Title:
INTEGRATED DATA-MODEL AND FLOW BASED POLICY SYSTEM
Kind Code:
A1


Abstract:
Disclosed is a system for managing policies related to services offered to customers of network and service providers. The system enables operators and service providers to efficiently manage and define generic policies on top of their services via a code-free centralized interface. The infrastructure solution enables the operators, subscribers and application providers to define and enforce their service policies for each application, such as access control, charging schemes, privacy, campaign promotions, cross-selling and up-selling and mobile advertising, from one central point on top of all services and resources. Once integrated, no additional programming is required to create new policies or modify existing policies. The disclosed system enables operators to easily view and manage the data related to their business entities, such as services, handsets, subscribers and the like, and define the associated policies. The system allows defining policies on any type of service, traffic type or policy domain.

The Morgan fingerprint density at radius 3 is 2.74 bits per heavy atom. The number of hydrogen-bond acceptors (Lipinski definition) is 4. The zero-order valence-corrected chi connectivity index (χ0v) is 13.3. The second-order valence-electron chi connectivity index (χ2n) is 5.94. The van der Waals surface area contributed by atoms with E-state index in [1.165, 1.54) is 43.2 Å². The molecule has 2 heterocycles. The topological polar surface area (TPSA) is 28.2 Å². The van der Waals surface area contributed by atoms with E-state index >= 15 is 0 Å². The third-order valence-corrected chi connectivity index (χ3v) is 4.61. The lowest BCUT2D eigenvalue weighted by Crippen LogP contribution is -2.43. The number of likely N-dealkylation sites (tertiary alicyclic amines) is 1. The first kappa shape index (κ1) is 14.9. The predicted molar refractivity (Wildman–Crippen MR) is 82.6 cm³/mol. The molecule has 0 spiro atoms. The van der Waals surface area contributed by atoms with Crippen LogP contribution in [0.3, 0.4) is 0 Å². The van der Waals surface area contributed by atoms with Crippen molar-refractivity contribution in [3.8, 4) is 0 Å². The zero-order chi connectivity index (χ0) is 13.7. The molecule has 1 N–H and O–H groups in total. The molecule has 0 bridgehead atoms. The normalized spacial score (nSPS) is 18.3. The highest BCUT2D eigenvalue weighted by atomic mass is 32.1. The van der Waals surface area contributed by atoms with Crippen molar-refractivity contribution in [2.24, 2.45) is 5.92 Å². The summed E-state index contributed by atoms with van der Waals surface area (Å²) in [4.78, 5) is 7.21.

Inventors:
Hecht, Jacob (Kfar-Hess, IL)
Kalish, Danny (Ra'anana, IL)
Diamant, Zvika (Gimzo, IL)
Application Number:
11/858177
Publication Date:
03/26/2009
Filing Date:
09/20/2007
Primary Class:
International Classes:
G06F15/173
View Patent Images:



Primary Examiner:
TRAN, JIMMY H
Attorney, Agent or Firm:
Fleit Intellectual Property Law (MIAMI, FL, US)
Claims:
What is claimed is: